1
$\begingroup$

I am making a project where i need to put a water valve below the tank and then need to open it automatically but the problem is that already available brass electric valves aren't good enough to handle the 120C temp besides i heard that brass isnt good for something that will be consumed by Humans later. And that overtime brass get mixed up in material and it will be consumed. what's the best solution for this problem ? i was thinking maybe is there anyway that i can put a motor or something on this silver valve and remove this handle and then open it with that motor or something

i was thinking maybe is there anyway that i can put a motor or something on this steel valve and remove this handle and then open it with that motor or something

$\endgroup$
  • 2
    $\begingroup$ How is 120 C water/steam being used for human consumption? In my experience it is unusual for residential hot water to reach more than 70 C, given how you can easily be scalded at temperatures of even 50 or 60 C $\endgroup$ – BarbalatsDilemma Feb 10 '17 at 16:55
  • 1
    $\begingroup$ i wrote 120 C just to be on the safe side because below the tank there will be a heating element near valve that means temperature there is gonna be higher than the rest of the tank. $\endgroup$ – davidweb Feb 10 '17 at 16:59
  • $\begingroup$ Have you considered insulating the valve from the heat source as an alternative? 120 is about the boiling point at 2 atm. That seems like cause for concern beyond just the valve. Keep in mind that being too liberal with your safety factors can lead to poor design choices - can you fully justify the 120 assumption? $\endgroup$ – Air Feb 10 '17 at 17:13
  • $\begingroup$ i just want it to be more than i needed just to make it strong, yes i need something between 95 to 100 but it should be stronger than that and that's why i mentioned 120 C $\endgroup$ – davidweb Feb 10 '17 at 17:20
  • $\begingroup$ I think what you are trying to say is that the water is going to be ~95C, but because of conduction from the heating element you think the metal might be 120C. What kind of heating element is it? If it's a bunsen burner and you are literally applying flame to the outside of the container, then I think a 25C difference between the metal and the water is reasonable. But if it's an electrical element immersed in the water, I think the difference between the case and water temperature would not be so extreme. $\endgroup$ – Daniel K Feb 11 '17 at 22:15
1
$\begingroup$

I suggest an air actuated stainless steel ball valve. There are literally tens of thousands(if not more) of available options, including kits that will refit an existing manual ball valve to be air actuated.

My preferred source for this type of valve and accessorie is Parker. Start Here and you can use their configurator to get exactly what you want. If you can't find it, call them, they can make it. Sometimes that can get expensive though. There are other vendors and as with many things, you can order such things from McMaster-Carr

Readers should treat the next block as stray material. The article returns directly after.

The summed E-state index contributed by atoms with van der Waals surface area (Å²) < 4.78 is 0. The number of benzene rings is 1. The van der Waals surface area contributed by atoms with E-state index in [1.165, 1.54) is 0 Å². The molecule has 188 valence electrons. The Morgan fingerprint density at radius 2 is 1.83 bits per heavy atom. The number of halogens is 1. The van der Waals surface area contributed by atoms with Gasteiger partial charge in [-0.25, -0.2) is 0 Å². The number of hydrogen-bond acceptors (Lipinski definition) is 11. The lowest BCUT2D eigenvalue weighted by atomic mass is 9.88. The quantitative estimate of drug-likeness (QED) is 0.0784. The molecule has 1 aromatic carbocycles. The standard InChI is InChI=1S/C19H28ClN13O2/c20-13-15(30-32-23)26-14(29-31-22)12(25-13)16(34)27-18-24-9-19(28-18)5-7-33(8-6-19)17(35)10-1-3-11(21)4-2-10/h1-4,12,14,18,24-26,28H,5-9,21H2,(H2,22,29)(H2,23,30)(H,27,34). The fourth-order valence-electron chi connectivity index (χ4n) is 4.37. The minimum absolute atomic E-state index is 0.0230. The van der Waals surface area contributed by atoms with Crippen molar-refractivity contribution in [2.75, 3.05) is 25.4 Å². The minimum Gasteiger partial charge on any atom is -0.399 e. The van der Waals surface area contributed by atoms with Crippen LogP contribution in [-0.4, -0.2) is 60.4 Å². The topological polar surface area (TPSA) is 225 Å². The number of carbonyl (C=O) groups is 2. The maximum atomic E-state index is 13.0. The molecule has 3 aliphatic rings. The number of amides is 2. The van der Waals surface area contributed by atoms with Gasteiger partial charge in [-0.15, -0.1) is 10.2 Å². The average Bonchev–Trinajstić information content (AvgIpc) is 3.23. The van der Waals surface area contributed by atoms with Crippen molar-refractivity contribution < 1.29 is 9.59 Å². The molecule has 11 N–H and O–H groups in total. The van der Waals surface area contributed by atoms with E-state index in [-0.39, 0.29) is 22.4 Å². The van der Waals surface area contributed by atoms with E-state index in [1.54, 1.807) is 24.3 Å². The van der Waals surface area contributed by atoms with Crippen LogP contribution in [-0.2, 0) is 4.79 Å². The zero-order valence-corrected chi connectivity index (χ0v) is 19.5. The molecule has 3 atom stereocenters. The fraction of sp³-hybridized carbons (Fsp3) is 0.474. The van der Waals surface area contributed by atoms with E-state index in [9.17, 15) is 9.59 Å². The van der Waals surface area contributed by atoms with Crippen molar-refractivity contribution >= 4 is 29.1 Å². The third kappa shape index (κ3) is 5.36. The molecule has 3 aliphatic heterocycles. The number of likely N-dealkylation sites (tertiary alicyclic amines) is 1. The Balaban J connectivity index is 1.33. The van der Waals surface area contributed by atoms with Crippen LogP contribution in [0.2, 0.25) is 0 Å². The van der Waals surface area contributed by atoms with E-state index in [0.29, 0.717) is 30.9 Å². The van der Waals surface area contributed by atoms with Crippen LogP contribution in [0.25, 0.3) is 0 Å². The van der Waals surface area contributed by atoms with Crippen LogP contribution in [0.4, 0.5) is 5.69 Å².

Solenoid valves are another option, but they are typically limited in tubing size. Again, McMaster-Carr has a wide selection and a tool that lets you search by your particular requirements.

As to the concern over brass contaminating water, it's used all over the place in domestic faucets and fittings. That said, brass does contain small amounts of lead that can leach into water even when the material is compliant

Stainless steel doesn't have that problem, but is more expensive.

| improve this answer | |
$\endgroup$
  • $\begingroup$ yes stainless steel is something that i had in mind but it doesn't come with the any electric handle opening mechanism should i put a servo motor on it to open it electrically then ? because of the fact that its purely made of Stainless steel that means it can handle 98 C to 120 C so putting motor on the handle is a good thing ? $\endgroup$ – davidweb Feb 10 '17 at 16:38
  • $\begingroup$ @davidweb just because it's stainless steel it doesn't mean it will hold up. Different valves are designed differently. That said attaching your own actuator to a valve that is rated for your conditions is pretty straight forward (controlling it may not be). A lot of valves have a way to hook in an actuator (especially control valves that can come with their own). There are plenty of options for high temp control valves. $\endgroup$ – JMac Feb 10 '17 at 16:44
  • 1
    $\begingroup$ I posted a link in my answer to solenoid actuated valves. No, just because a valve is stainless steel doesn't mean that it can handle a higher temperature, brass valves can be as well, but if you're running something people will drink, stainless steel might be a better choice. Cobbling together a motor onto the valve in your picture is something you can do, but if I were you, I'd just buy a solenoid valve or a retrofit kit and call it a day. $\endgroup$ – DLS3141 Feb 10 '17 at 16:49
0
$\begingroup$

120C water is steam at standard conditions. You should look into steam valves or vales designed for a steam/water mixture.

Modifying the valve opening mechanism won't make the actual valve any stronger, so I don't suggest that.

AFAIK a lot of residential pipe fittings are brass, though it may only be safe in specific temperature ranges.

| improve this answer | |
$\endgroup$
  • $\begingroup$ yes 120C is basically steam but it should be around 98 C actually but because it will be below the jug near the heating element so i am going with 120 C to be on the safe side. $\endgroup$ – davidweb Feb 10 '17 at 16:35

Your Answer

By clicking “Post Your Answer”, you agree to our terms of service, privacy policy and cookie policy

Not the answer you're looking for? Browse other questions tagged or ask your own question.